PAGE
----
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Mosquito Spraying in Nassau

 

September 17

The recent arial spraying in Nassau has generated a lot of buzz.

check out the coverage on

WNBC Ch 4 News

WCBS Ch 2 News

Fox 5 News

FROM NEWSDAY: September 16, 2008

Cancer, environment groups slam Nassau aerial spraying

BY WILLIAM MURPHY | [email protected]

Breast cancer groups and environmentalists sharply criticized Nassau County yesterday for the aerial spraying last week against the West Nile virus of over 50,000 acres in the center of the county.

"We are appalled that Nassau County had to resort to aerial spraying on Sept. 10 with the pesticide resmethrin, which, according to the National Pesticide Information Center, is 'likely to be carcinogenic to humans,' and is also a potential nerve poison," said Laura Weinberg of the Great Neck Breast Cancer Coalition.

Because lab tests found resmethrin can produce a low incidence of cancer in rats at extremely high doses, a federal committee in 2006 determined it could cause cancer in humans. The Environmental Protection Agency has stressed that at low levels such as that of aerial spraying "there is little risk."

Neal Lewis, executive director of the Neighborhood Network, an environmental group, called the spraying "an admission of failure" of the preventive steps the county has taken since 1999, when West Nile first appeared, and when there was countywide aerial spraying.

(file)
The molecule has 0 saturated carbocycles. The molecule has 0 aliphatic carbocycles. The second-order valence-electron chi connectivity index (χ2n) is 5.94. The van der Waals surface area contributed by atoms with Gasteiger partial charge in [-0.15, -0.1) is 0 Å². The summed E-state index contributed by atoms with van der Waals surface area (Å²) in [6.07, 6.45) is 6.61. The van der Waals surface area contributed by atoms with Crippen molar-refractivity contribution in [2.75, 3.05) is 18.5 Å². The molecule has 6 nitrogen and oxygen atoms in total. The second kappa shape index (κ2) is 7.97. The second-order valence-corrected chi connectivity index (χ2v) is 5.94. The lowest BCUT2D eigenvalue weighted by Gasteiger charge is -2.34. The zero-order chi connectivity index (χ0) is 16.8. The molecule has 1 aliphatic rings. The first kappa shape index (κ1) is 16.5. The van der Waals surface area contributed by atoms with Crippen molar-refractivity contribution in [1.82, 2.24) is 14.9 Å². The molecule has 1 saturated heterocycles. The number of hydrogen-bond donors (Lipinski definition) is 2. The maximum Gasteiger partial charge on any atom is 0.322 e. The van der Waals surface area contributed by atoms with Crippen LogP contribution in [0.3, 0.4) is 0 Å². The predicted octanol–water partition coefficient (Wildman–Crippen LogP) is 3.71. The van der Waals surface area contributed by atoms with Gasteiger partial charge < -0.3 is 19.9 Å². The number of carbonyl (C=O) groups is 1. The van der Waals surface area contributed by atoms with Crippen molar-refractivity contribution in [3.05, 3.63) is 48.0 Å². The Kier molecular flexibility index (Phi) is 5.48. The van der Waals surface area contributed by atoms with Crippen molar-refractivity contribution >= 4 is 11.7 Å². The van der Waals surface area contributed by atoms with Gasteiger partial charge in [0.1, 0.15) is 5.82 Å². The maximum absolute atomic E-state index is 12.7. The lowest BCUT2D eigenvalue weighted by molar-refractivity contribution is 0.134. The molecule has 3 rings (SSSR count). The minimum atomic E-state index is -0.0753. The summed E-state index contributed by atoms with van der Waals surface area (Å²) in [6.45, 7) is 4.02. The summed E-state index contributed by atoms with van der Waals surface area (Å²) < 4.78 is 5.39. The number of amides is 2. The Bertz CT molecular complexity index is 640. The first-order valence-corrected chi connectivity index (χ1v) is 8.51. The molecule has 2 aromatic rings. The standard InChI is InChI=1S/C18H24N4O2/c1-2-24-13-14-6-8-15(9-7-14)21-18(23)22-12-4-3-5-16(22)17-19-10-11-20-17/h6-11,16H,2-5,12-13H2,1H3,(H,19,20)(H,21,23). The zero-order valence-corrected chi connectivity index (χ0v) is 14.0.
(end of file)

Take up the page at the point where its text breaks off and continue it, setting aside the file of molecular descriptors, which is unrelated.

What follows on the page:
Their criticism, and that of others, came in front of the Nassau County Legislature during an open public comments session.

The presiding officer, Legis. Diane Yatauro (D-Glen Cove), though a close ally of Nassau County Executive Thomas Suozzi, was still critical of how the county handled the spraying. "It's almost as if we became complacent, and now it's back, back in a hurry," Yatauro said.

The county's health commissioner, Dr. Maria Torroella Carney, said in an interview that the decision to spray was made Sept. 2, as human and mosquito infections spiked at the end of August.

There are currently 13 confirmed or suspected human cases, including three deaths, the most from the virus in the county since West Nile appeared in 1999.

The health department reported the 13th case yesterday morning, just minutes before the Legislature was scheduled to convene. He is a 9-year-old West Hempstead boy, the youngest victim to date, according to Carney.

The child became ill on Aug. 30 with fever, nausea and headache. He was hospitalized on Sept. 2, discharged Sept. 11 and is recovering at home, the health department said.

"The decision to spray was made collectively with the New York State Department of Health," Carney said in an interview. "This has been a unique year in terms of human cases, in terms of infected mosquitoes. We don't want to have another year like this."

 

 

 

 

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Advocates for Long Island's Environment